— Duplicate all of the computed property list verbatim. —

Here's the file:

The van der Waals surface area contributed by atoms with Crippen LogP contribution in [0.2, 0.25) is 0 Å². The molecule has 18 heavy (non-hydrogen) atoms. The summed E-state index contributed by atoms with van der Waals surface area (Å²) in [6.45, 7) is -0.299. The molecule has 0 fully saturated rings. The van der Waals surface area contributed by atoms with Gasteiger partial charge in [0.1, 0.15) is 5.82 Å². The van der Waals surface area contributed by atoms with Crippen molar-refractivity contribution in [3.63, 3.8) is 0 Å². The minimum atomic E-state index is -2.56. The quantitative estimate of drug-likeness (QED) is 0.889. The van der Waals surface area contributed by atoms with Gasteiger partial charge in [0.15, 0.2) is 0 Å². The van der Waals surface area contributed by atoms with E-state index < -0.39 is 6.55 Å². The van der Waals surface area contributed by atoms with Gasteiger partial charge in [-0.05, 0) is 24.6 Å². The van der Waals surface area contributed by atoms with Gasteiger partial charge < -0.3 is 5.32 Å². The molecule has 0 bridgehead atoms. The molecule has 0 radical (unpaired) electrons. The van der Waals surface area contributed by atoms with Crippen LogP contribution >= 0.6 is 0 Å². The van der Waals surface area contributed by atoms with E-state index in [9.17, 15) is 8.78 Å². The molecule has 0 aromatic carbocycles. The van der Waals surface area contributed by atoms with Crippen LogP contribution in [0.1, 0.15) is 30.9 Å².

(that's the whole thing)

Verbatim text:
The van der Waals surface area contributed by atoms with Crippen LogP contribution in [0.2, 0.25) is 0 Å². The molecule has 18 heavy (non-hydrogen) atoms. The summed E-state index contributed by atoms with van der Waals surface area (Å²) in [6.45, 7) is -0.299. The molecule has 0 fully saturated rings. The van der Waals surface area contributed by atoms with Gasteiger partial charge in [0.1, 0.15) is 5.82 Å². The van der Waals surface area contributed by atoms with Crippen molar-refractivity contribution in [3.63, 3.8) is 0 Å². The minimum atomic E-state index is -2.56. The quantitative estimate of drug-likeness (QED) is 0.889. The van der Waals surface area contributed by atoms with Gasteiger partial charge in [0.15, 0.2) is 0 Å². The van der Waals surface area contributed by atoms with E-state index < -0.39 is 6.55 Å². The van der Waals surface area contributed by atoms with Gasteiger partial charge in [-0.05, 0) is 24.6 Å². The van der Waals surface area contributed by atoms with Gasteiger partial charge < -0.3 is 5.32 Å². The molecule has 0 bridgehead atoms. The molecule has 0 radical (unpaired) electrons. The van der Waals surface area contributed by atoms with Crippen LogP contribution >= 0.6 is 0 Å². The van der Waals surface area contributed by atoms with E-state index in [9.17, 15) is 8.78 Å². The molecule has 0 aromatic carbocycles. The van der Waals surface area contributed by atoms with Crippen LogP contribution in [0.1, 0.15) is 30.9 Å².